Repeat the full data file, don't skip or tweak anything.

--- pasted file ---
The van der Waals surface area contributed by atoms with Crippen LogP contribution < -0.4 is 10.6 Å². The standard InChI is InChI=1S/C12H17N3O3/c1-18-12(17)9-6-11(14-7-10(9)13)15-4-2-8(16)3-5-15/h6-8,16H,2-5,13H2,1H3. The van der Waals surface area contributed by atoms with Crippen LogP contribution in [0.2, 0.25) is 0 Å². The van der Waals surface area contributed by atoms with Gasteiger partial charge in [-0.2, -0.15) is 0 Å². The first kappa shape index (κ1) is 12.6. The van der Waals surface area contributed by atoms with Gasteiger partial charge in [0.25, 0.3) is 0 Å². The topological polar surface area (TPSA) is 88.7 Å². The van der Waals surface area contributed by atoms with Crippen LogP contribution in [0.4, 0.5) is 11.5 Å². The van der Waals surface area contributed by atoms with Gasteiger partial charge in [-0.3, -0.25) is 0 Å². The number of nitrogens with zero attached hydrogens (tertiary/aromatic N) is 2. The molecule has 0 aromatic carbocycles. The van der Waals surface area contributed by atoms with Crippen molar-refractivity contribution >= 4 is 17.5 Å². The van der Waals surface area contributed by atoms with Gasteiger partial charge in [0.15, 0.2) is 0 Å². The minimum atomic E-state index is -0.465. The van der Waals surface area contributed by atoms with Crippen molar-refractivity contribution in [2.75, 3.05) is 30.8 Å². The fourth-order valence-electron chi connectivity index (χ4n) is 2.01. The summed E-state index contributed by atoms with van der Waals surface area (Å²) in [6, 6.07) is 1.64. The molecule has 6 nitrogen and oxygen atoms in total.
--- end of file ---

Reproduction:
The van der Waals surface area contributed by atoms with Crippen LogP contribution < -0.4 is 10.6 Å². The standard InChI is InChI=1S/C12H17N3O3/c1-18-12(17)9-6-11(14-7-10(9)13)15-4-2-8(16)3-5-15/h6-8,16H,2-5,13H2,1H3. The van der Waals surface area contributed by atoms with Crippen LogP contribution in [0.2, 0.25) is 0 Å². The van der Waals surface area contributed by atoms with Gasteiger partial charge in [-0.2, -0.15) is 0 Å². The first kappa shape index (κ1) is 12.6. The van der Waals surface area contributed by atoms with Gasteiger partial charge in [0.25, 0.3) is 0 Å². The topological polar surface area (TPSA) is 88.7 Å². The van der Waals surface area contributed by atoms with Crippen LogP contribution in [0.4, 0.5) is 11.5 Å². The van der Waals surface area contributed by atoms with Gasteiger partial charge in [-0.3, -0.25) is 0 Å². The number of nitrogens with zero attached hydrogens (tertiary/aromatic N) is 2. The molecule has 0 aromatic carbocycles. The van der Waals surface area contributed by atoms with Crippen molar-refractivity contribution >= 4 is 17.5 Å². The van der Waals surface area contributed by atoms with Gasteiger partial charge in [0.15, 0.2) is 0 Å². The minimum atomic E-state index is -0.465. The van der Waals surface area contributed by atoms with Crippen molar-refractivity contribution in [2.75, 3.05) is 30.8 Å². The fourth-order valence-electron chi connectivity index (χ4n) is 2.01. The summed E-state index contributed by atoms with van der Waals surface area (Å²) in [6, 6.07) is 1.64. The molecule has 6 nitrogen and oxygen atoms in total.